The protected women prevented transmission of HPV to males (this study was restricted to mainly heterosexual contact), which prevented those males from infecting the unprotected females, to the tune of a 50% reduction in vaccine-HPV lesions.

How high would both of those numbers shoot up (70% and 50%) if the protected group was getting all three doses?

How high would that 50% jump if more women were getting all three HPV shots?

Its heartening to know that even if anti-vax or radical religious parents wont protect their children from deadly diseases (or unfortunately, the parents who want to, but cant protect their kids because of the expense of the HPV vaccine series), science will protect those kids anyway.

Comments

  1. #1 Shane Killian
    July 11, 2012

    Nice animation, but I think my simulation (I’m probably biased) does a better job with a more realistic portrayal: http://www.youtube.com/watch?v=ZRclbfK5q08

  2. #2 Duh
    July 11, 2012

    “Heres the cool part: The young women who had not gotten the HPV vaccine saw a reduction in vaccine-HPV by ~50%.”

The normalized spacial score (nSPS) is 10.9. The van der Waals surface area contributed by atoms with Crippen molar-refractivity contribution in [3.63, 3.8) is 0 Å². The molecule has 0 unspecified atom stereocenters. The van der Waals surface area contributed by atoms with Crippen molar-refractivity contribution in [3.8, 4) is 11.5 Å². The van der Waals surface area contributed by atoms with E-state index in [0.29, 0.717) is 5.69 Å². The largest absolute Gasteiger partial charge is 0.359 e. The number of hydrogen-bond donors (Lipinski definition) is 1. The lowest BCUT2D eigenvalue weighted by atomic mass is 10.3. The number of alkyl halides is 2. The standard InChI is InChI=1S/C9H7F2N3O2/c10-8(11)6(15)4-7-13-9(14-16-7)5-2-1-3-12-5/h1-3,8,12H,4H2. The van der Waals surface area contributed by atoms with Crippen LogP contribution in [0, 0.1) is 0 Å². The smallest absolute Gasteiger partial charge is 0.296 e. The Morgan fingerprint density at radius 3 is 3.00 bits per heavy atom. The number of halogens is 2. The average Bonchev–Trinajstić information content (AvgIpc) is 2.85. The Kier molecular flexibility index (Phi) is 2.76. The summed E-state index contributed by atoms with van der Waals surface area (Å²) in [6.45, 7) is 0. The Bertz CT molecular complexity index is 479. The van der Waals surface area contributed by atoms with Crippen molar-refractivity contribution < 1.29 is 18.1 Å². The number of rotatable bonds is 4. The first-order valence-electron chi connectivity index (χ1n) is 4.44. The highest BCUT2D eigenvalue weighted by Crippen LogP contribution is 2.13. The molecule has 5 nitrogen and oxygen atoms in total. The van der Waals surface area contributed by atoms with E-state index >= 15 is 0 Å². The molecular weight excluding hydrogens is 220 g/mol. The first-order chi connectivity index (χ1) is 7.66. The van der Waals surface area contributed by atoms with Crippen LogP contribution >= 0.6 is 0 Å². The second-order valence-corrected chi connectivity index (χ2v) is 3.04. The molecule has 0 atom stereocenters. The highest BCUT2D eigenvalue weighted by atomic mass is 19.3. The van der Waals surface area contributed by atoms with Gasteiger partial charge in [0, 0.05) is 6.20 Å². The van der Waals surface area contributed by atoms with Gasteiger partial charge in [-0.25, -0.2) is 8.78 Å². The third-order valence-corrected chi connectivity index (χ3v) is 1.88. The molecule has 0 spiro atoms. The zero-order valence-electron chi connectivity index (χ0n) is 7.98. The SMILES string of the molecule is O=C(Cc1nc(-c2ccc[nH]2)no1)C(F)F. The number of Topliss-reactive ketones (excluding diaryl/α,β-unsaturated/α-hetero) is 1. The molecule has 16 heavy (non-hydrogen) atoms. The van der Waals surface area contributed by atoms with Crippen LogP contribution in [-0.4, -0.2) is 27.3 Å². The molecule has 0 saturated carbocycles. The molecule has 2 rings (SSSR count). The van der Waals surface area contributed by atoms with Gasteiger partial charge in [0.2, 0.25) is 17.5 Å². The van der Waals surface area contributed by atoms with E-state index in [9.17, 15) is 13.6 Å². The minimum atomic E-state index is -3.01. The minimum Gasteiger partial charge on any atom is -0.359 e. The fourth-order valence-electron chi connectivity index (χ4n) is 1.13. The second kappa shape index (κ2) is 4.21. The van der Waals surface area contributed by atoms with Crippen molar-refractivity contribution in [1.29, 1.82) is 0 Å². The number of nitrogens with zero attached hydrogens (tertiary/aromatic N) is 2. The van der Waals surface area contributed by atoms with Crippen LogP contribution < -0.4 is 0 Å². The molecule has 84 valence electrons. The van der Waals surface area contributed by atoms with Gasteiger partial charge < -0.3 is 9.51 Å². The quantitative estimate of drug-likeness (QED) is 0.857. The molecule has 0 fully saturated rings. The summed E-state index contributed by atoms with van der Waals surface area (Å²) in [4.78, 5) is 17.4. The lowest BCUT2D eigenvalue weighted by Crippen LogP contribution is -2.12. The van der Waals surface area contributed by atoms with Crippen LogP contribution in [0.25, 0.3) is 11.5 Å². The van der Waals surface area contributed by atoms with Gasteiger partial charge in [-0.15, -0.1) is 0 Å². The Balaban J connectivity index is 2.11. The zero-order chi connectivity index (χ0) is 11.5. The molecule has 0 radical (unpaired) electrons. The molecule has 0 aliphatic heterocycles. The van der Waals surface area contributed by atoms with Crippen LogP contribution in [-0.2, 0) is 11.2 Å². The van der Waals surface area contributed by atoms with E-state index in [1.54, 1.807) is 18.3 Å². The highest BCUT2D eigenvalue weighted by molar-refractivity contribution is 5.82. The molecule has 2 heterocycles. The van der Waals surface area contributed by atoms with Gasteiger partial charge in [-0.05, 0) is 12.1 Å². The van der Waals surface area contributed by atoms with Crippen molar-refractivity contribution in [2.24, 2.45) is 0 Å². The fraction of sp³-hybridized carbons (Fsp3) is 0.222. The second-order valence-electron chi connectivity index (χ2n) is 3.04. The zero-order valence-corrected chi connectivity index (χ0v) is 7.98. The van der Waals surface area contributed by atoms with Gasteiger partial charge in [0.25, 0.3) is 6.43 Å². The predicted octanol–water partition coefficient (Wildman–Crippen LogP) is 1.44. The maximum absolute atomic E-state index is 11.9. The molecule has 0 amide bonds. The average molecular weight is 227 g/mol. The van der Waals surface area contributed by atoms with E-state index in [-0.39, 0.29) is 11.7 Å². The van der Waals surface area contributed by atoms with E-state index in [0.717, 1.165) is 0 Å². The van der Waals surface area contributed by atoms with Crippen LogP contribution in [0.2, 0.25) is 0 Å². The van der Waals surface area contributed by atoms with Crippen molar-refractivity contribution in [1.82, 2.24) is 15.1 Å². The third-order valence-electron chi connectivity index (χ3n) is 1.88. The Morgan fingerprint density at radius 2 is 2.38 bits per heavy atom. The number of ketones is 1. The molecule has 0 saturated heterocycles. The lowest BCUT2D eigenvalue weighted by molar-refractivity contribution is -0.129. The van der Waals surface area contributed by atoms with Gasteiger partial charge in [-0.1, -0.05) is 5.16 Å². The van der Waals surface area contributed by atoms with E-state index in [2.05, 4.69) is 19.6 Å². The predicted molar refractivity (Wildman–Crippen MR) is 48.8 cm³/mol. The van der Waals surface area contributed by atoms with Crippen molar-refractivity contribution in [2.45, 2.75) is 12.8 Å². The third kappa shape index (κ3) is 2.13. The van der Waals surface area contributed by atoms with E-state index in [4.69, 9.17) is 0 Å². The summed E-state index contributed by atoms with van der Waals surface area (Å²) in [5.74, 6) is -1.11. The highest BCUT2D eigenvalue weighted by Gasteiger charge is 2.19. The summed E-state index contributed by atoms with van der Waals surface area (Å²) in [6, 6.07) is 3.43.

More vaccine fantasy, and a computer simulation so it must be true!

    “The increase in nonvaccine-type HPV in vaccinated participants should be interpreted with caution but warrants further study.” Read it for yourself in the abstract, stunning!

    So they just displaced the condition, which may end up producing more disease but of course because it’s a medical scientific study we only want the design results, not the potentially catastrophic fall out from a failed vaccine.

    Bit like Polio vaccine in India, no wild polio in the vaccinated but now 2x lethality flaccid paralysis in the same amount of people! Bingo that’s a result.

  3. #3 Dilurk
    July 11, 2012
  4. #4 RadTransf
    July 11, 2012

    If men carry the virus, why not vaccine them also ?

  5. #5 augustine
    atlanta
    July 11, 2012

    your immune response to a vaccine is random,